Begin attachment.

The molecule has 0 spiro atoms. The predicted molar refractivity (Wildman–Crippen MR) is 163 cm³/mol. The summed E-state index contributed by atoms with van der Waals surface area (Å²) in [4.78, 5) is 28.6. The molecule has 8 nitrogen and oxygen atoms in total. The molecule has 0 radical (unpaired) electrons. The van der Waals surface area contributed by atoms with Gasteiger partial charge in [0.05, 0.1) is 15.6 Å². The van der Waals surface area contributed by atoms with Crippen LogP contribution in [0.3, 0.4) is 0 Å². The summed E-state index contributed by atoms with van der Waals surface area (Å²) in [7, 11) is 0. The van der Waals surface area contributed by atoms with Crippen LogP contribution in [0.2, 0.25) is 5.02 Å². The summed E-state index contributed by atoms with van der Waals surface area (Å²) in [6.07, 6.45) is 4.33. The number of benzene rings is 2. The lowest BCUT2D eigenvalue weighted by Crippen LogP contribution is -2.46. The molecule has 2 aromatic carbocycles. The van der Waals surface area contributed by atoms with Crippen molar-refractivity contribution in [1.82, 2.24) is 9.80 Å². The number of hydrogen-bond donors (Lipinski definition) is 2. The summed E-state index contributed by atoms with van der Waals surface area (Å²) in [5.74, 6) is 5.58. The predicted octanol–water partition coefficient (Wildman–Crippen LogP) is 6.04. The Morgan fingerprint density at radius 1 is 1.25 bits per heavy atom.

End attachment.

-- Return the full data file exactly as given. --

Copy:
The molecule has 0 spiro atoms. The predicted molar refractivity (Wildman–Crippen MR) is 163 cm³/mol. The summed E-state index contributed by atoms with van der Waals surface area (Å²) in [4.78, 5) is 28.6. The molecule has 8 nitrogen and oxygen atoms in total. The molecule has 0 radical (unpaired) electrons. The van der Waals surface area contributed by atoms with Gasteiger partial charge in [0.05, 0.1) is 15.6 Å². The van der Waals surface area contributed by atoms with Crippen LogP contribution in [0.3, 0.4) is 0 Å². The summed E-state index contributed by atoms with van der Waals surface area (Å²) in [7, 11) is 0. The van der Waals surface area contributed by atoms with Crippen LogP contribution in [0.2, 0.25) is 5.02 Å². The summed E-state index contributed by atoms with van der Waals surface area (Å²) in [6.07, 6.45) is 4.33. The number of benzene rings is 2. The lowest BCUT2D eigenvalue weighted by Crippen LogP contribution is -2.46. The molecule has 2 aromatic carbocycles. The van der Waals surface area contributed by atoms with Crippen molar-refractivity contribution in [1.82, 2.24) is 9.80 Å². The number of hydrogen-bond donors (Lipinski definition) is 2. The summed E-state index contributed by atoms with van der Waals surface area (Å²) in [5.74, 6) is 5.58. The predicted octanol–water partition coefficient (Wildman–Crippen LogP) is 6.04. The Morgan fingerprint density at radius 1 is 1.25 bits per heavy atom.